Our family took a road trip out west this summer. For many southwest Minnesotans, the term "out west" refers to the untamed wilderness found between Luverne and the fabled Pacific Ocean. Our route took us square across the middle of Wyoming. I could have also phrased that as "across the middle of the square that is Wyoming" since the state appears on the U.S. map as a big square that was quickly added when nobody was looking.
Wyoming offers some of the most beautiful views in the country. The Black Hills in the east and the Grand Tetons in the west are almost as impressive as the Buffalo Ridge and the Ocheyedan Mound. But in between these awesome vistas lie vast tracts of absolute nothing — mile after mile of boring desert, populated with only sparse sage brush and hungry-looking antelope.
Our lives are like Wyoming. We have some tremendous high points like weddings, births, baptisms and successes at home and work that rise up like the Rocky Mountains. We cherish the memories and photographs we take of these occasions and think back upon them often. But what makes these events so special is that they don’t happen every day. Oftentimes there are long valleys of nothingness in between these high points, sometimes stretching out over months or years or even decades, times when life seems dull and empty.
I often find myself envious of the lives of Bible characters. Imagine the excitement that King David or the Apostle Paul experienced as it seems like every day brought a new adventure in which God provided huge blessings or saved them at the last second from certain disaster. The prophet Elijah bravely spoke God’s truth to the wicked King Ahab and then stood back and watched as fire from heaven came down and humiliated the pagan priests as they gyrated around to attract their idol’s attention.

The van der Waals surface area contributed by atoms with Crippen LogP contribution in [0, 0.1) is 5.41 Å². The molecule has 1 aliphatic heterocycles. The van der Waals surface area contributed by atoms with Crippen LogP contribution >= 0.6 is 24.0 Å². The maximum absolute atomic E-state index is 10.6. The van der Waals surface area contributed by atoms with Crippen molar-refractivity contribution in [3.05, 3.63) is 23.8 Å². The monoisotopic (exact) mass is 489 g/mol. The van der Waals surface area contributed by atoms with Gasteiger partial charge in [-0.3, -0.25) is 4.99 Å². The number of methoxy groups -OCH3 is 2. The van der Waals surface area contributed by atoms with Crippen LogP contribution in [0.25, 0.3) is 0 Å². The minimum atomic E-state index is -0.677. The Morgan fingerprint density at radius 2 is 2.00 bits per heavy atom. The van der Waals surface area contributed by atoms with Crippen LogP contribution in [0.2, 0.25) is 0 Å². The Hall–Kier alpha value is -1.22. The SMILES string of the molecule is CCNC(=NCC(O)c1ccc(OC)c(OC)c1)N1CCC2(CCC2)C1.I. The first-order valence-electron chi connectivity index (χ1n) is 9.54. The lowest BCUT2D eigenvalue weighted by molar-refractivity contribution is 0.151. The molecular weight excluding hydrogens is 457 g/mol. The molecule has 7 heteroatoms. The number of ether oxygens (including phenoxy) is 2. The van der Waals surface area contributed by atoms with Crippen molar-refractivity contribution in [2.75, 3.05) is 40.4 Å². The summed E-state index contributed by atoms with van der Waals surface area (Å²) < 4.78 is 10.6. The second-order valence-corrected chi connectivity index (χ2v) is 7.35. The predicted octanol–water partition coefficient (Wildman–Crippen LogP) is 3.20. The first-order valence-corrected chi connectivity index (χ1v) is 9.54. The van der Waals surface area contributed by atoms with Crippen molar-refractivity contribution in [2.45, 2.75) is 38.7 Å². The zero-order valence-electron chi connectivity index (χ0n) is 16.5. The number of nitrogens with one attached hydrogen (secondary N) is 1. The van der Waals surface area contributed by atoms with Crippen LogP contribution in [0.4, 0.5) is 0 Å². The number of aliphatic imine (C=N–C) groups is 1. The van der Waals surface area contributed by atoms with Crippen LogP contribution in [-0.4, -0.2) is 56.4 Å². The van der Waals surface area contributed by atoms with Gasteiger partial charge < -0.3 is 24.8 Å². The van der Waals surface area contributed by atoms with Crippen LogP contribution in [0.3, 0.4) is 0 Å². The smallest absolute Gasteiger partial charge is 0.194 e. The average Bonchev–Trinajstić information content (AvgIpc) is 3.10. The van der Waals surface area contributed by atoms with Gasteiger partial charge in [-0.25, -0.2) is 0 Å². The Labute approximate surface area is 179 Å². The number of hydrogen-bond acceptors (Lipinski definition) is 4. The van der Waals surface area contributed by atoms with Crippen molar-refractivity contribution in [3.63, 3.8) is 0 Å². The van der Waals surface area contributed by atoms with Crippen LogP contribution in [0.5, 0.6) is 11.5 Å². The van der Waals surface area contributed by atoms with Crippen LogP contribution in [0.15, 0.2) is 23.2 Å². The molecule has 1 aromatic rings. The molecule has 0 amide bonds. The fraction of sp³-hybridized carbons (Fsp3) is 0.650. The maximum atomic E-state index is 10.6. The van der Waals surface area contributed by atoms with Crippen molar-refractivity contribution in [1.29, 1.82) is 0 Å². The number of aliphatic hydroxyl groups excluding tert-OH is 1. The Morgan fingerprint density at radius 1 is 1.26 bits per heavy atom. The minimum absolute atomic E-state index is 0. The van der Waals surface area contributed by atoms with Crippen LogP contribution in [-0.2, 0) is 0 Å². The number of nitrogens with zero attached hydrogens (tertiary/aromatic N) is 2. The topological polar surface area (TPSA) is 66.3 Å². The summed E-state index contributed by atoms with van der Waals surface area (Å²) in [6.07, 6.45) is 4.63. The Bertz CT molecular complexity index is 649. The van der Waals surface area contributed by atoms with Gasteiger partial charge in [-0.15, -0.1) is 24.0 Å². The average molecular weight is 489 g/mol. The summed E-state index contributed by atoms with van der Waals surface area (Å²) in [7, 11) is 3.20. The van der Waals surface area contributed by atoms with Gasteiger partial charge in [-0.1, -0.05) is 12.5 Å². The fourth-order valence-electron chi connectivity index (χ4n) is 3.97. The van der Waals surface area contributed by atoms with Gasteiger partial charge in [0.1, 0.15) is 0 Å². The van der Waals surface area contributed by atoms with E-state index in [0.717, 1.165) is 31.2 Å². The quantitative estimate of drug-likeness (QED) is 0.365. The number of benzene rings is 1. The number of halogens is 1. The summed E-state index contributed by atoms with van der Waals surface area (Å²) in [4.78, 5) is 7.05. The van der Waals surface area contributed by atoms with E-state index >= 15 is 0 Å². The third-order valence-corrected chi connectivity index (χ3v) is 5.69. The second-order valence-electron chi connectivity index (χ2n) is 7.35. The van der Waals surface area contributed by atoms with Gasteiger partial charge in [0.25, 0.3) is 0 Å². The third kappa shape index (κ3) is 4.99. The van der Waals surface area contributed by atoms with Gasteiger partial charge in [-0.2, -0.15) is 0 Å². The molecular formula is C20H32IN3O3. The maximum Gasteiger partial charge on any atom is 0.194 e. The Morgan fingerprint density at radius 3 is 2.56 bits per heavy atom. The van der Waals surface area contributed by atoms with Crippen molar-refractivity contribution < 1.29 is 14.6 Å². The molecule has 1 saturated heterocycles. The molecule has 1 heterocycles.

But life was not just one high point after another for these men. David experienced months of anguish after committing one of the most awful sins ever. Paul endured long days and nights in one dungeon after another recovering from life threatening beatings. Elijah became so depressed after nobody seemed to get God’s fiery message that he asked God to take his life.
Part of the reason we miss these low points in the Bible is because we lose time perspective when reading about them. We read about the entire life of Abraham in just a few pages, so it’s easy to forget that there were decades long stretches of emptiness in his life in between the awesome encounters he occasionally had with God.
Everyone reading this finds themselves in a different spot on their journey through life. Some are enjoying the awesome vistas where God’s blessings are strikingly evident. Others feel like hundreds of miles have gone by since they’ve seen anything good. If you find yourself traveling through the emptiness right now, take comfort in the fact that Biblical heroes like David, Paul & Elijah journeyed through the same deserts you are, and all of them found that what Hebrews 13:8 says is absolutely true: “Jesus Christ is the same yesterday and today and forever.”
In theology, we call this phenomenon immutability. God doesn’t change (literally ‘mutate’), rather His providence remains the same to you whether you’re experiencing mountain highs or going through the lowest valley.
We’ll have to pick this back up in a future column in which we use Minnesota as a metaphor for life rather than Wyoming. Dontcha know the possibilities that will bring! Uffda!
Chad Werkhoven is pastor at Worthington Christian Reformed Church.